Brews You Can Use

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Nasty bar fight last night. I was having a nice dinner with my wife, when this troglidytic group of thugs came in and started picking a fight with me. I ignored them, until one of them winked at my wife (he may have had something in his eye; hard to say). I couldn’t tolerate that, so I stood up and faced the thug nearest me. I swung on him with all of my 185 pounds. My fist went up to my wrist in his stomach. He flopped to the floor vomiting his lungs out, his face turning gradually purple.

Another thug (called “Rainey,” from what I could gather) came to help him, so I palmed my short nosed .32 and laid it across his cheek with a crack that split the flesh open. He dropped back into a chair with his mouth hanging, drooling blood and saliva over his chin. I stood there smiling, but nothing was funny. I said, “Rainey, I’ve had some punks tougher than you’ll ever be on the end of a gun and I pulled the trigger just to watch their expressions change.” He was scared, but he tried to bluff it out anyway. He said, “Why don’tcha try it now? Go ahead, why don’tcha try it?” He started to laugh at me when I pulled the trigger of the .32 and shot him in the thigh. He said, “Damn!” under his breath and grabbed his leg. I raised the muzzle of the gun until he was looking right into the little round hole that was his ticket to hell. “Dare me some more, Rainey.”

After that the rest of the thugs left us alone, and I was able to finish my 26-ounce mug in peace.

To the best of my knowledge, nobody got it on video. If they did, please note that my memory might be a little blurred on what actually happened, but I know for a fact that a bar three miles from my location last night has a tough reputation, and when I got home I wrestled with the kids.

Special thanks to Mrs. Clinton and the great Mickey Spillane for assistance with the narrative.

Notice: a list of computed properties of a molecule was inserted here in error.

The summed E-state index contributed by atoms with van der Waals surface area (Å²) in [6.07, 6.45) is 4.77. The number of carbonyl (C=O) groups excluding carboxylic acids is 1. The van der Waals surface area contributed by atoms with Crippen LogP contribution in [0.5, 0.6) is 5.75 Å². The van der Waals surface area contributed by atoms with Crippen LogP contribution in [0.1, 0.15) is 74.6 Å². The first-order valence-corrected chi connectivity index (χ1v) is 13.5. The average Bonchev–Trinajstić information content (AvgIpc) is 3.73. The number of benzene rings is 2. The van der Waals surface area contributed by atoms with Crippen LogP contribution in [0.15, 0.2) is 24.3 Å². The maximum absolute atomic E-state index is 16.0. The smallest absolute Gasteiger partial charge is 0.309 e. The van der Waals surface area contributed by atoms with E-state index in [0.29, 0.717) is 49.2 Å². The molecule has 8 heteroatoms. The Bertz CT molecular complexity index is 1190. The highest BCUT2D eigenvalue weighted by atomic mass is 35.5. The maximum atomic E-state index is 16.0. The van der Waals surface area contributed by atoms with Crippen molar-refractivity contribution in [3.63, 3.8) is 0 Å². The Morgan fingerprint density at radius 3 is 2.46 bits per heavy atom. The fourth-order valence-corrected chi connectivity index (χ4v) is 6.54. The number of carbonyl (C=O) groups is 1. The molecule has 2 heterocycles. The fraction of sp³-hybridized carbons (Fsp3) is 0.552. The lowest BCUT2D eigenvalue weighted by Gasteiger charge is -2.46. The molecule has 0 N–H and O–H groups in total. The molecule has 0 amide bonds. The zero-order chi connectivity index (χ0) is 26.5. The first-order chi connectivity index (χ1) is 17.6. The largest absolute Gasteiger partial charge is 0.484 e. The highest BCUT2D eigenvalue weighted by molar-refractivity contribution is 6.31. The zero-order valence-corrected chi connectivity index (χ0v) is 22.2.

Prepare to celebrate: April 7, 2008 marks the 75th anniversary of the prohibition of Prohibition.

Unfortunately, April 7th is a Monday, so you may want to do a two-week commemoration, starting today.

Oh, that sound like so much fun! Beer pong with root beer in Utah.

Maybe they’re sucking on these while they play: Absinthe lollipops. I suspect anything boring goes better with one of these juvenile sticks.

Great headline from FARK earlier this week: Pregnant woman arrested after drinking eight beers, which to her credit is four less than it took to get her pregnant.

The PedalPub. Pretty cool, but not quite wet enough for my tastes (see FAQ for more details).

Yesterday, I gave you a Bible-search site. Today, I give you a drink search-site. The Caribbean Catholic sounds pretty good, if you like to get drunk and fat at the same time. I couldn’t find any drinks with “Baptist” in the name, but I found the Mormon Surprise.

Barber in Michigan gives customers a beer while they get a haircut. Fascist authorities tell him to stop. He has taken his case to Lansing for review.

I’m highly interested in this case. I do a fair amount of liquor work in my practice. The law provides that a person cannot accept any consideration for alcohol, unless the person has a liquor license.** “Consideration” is a legal term that basically means something tendered for something else. If a widget cost $5.00, the consideration is $5.00. It’s a common-sensical “this for that” analysis.

But the Liquor Control Commission doesn’t apply a common sense standard. They say, “If you receive money at an event that has alcohol, you need a license.” It’s a distorted view of “consideration,” but it fits their goal to reduce drinking any way they can.

It came up at my local Chamber of Commerce. It regularly holds cocktail parties. It costs $3.00 to get in. For $3.00 you get food. There’s also a cash bar. The parties are held at a licensed establishment. A few years ago, a member wanted to hold the party at its place of business. We said, “You can’t sell the alcohol.” They said they were going to have free beer and wine. I said “great,” the LCC said “no.” They explained: “If it costs customers $3.00 to get in, they’re paying for the beer.” I said, “No, you flunked first-year contract in law school. They’re paying $3.00 to get in, whether they’re drinking or not. We charge loyal AA members $3.00 and we charge the local lush $3.00. Nothing extra is being paid for the beer.” It didn’t matter to the LCC.

I normally tell clients to ignore the LCC “interpretation” (which is nothing less than the creation of a new law, a power that normally rests with the legislature), but at their own peril. They can know they’re morally and legally right, but as far as proving it in court, that could be expensive.

Let’s hope the Michigan AG gets it right, but I’m not terribly optimistic.

(**The article says, “State law prohibits businesses where people consume alcohol when paying for other services.” I haven’t seen that law and I’m not going to spend the time researching it. I suspect the newspaper hasn’t summarized the law quite right, but if it has, this case may not be “on point” with my Chamber of Commerce situation.)


  1. Fr. Brian Stanley